This stunning debut captures the grotesque madness of a mystical under-land, as well as a girl’s pangs of first love and independence. Alyssa Gardner hears the whispers of bugs and flowers—precisely the affliction that landed her mother in a mental hospital years before. This family curse stretches back to her ancestor Alice Liddell, the real-life inspiration for Lewis Carroll’s Alice’s Adventures in Wonderland. Alyssa might be crazy, but she manages to keep it together. For now.
When her mother’s mental health takes a turn for the worse, Alyssa learns that what she thought was fiction is based in terrifying reality. The real Wonderland is a place far darker and more twisted than Lewis Carroll ever let on. There, Alyssa must pass a series of tests, including draining an ocean of Alice’s tears, waking the slumbering tea party, and subduing a vicious bandersnatch, to fix Alice’s mistakes and save her family. She must also decide whom to trust: Jeb, her gorgeous best friend and secret crush, or the sexy but suspicious Morpheus, her guide through Wonderland, who may have dark motives of his own.
First off, let me get the superficial things out of the way. Splintered is a gorgeous book. The cover is amazing, and I especially liked the fact that the publisher chose to use purple ink for the pages. There are interesting designs at the start of each chapter, and you can just really tell that presentation was important to everyone involved when it came to this book. Unfortunately, for me, that amazing detail and artistic presence didn’t translate to the story text itself.
(NOTE: I apologize for the overuse of ALL CAPS in this review. Sometimes it’s just the only way to properly express one’s feelings!)
It’s never a good sign when you spend most of the reading experience frustrated with at least one character. It’s really not good when you also spend most of the book actively disliking another. But such was the case with Splintered. This book just really annoyed me, which was a shame because the whole idea behind it – a retelling of sorts of Alice’s Adventures in Wonderland – should have been right up my alley. I wanted to know why the women in Alyssa’s family seemingly all suffered from some form of mental illness. I was curious about what kind of mistakes Alice made that needed to be fixed. And I really wanted to root for Alyssa, who seemed to be fighting against so much. Instead, I spent every second she was in Wonderland wanting to reach through the pages and strangle her, because she was just. So. FRUSTRATING.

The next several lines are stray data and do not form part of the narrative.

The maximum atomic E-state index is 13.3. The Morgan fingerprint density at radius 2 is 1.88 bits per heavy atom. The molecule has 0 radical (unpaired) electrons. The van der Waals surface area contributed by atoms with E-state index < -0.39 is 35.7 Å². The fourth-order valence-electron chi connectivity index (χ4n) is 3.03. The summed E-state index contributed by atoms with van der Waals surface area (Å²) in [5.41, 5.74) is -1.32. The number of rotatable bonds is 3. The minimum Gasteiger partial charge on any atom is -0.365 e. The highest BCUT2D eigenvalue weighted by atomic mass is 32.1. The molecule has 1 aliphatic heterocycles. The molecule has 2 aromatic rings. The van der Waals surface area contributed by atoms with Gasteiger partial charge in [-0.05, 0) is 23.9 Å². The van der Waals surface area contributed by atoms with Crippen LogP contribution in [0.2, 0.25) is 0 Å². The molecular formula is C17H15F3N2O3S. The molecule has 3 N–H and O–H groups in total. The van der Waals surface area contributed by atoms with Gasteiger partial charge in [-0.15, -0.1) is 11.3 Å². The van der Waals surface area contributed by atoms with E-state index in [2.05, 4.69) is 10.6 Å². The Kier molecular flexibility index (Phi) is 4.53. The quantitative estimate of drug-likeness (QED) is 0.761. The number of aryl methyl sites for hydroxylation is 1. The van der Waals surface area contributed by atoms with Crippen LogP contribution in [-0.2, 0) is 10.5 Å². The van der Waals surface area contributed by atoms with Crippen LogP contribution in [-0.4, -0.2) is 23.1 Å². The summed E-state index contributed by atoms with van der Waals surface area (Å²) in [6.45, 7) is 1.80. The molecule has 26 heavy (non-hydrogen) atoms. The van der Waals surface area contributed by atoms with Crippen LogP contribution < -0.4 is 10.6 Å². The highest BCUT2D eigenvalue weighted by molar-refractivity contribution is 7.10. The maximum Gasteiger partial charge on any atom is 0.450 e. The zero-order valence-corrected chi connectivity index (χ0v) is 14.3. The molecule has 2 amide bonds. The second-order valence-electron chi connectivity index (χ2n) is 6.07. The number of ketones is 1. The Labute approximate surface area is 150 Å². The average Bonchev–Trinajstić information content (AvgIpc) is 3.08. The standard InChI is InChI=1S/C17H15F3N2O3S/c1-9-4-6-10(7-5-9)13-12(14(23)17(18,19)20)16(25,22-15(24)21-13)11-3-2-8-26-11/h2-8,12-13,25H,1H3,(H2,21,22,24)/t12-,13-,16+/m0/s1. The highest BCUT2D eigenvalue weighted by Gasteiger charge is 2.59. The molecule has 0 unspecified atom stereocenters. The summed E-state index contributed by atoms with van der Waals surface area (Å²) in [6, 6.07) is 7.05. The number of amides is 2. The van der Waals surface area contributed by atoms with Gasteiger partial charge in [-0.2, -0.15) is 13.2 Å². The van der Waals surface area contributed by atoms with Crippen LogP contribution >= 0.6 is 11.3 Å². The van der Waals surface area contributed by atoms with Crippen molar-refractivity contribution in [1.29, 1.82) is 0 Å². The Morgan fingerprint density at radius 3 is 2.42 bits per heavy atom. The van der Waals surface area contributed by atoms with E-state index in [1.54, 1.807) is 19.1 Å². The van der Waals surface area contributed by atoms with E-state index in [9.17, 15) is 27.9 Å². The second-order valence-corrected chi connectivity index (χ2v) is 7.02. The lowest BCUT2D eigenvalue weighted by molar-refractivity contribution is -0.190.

We all know those stupid females in horror movies who run upstairs to get away from the baddie instead of out the door, right? Well, that was Alyssa to a tee; instead of trusting HERSELF (or at least listening to Jeb, who was the voice of reason here, even though he definitely had his own faults), Alyssa kept diving headfirst into situations put in her path by Morpheus, who was CLEARLY using her for his own gains. For me personally, after walking blind into the first problem because of his misinformation, I would stop taking his word on things, you know? But this was not what Alyssa did, and it just really made me want to pull my hair out.
Now, to be fair, I don’t think people were really supposed to like Morpheus. Or at least, you weren’t supposed to like his actions or reasons for them (I think we were supposed to find the man himself quite sexy, which, no). The thing I really hated was the fact that, if he’d just been straight with her, she probably would have done what was necessary ANYWAY because of the ridiculous bond they seemed to have. Even after everything came out, there wasn’t anything mentioned that said he couldn’t tell her, unless I just skipped over that accidentally during my eye-rolling (it’s possible, because I did quite a lot of eye-rolling). I HATE when a book is built on misinformation and manipulation, and that’s precisely what the ENTIRE STORY of Splintered revolved around.
Plus: A love triangle? REALLY? AND it’s the first in a series? I personally loved the ending, the sort of open-endedness of it, which allowed the reader to think about things. But now there’s going to be a book two, which is probably going to have even MORE love triangle junk, and, seriously, publishers, STOP IT. Sometimes one book really is enough!
Here’s what I did like: Alyssa’s journey from a scared girl to a strong heroine. The twisting of Carroll’s tale into something much more sinister and dark. The way you could still tell who the characters were, even if they didn’t precisely look like the ones you’re familiar with (whether from the book itself or the Disney film). Alyssa’s dad, who loved her unconditionally. The creepy factor. The twist regarding Alice and her descendants. Alyssa’s actual trip through Wonderland and everything she encounters.
As far as the actual retelling part, Splintered is pretty sound, annoying characters excluded. Even though I came away from this book more frustrated than anything else, I still found some things enjoyable. Much of the ratings drop is due solely to my feelings for Morpheus and Alyssa’s inability to realize he was manipulating her, so feel free to take the rating itself – and this entire review – with a grain of salt. After all, reading is probably one of the most subjective hobbies out there, so your mileage may vary!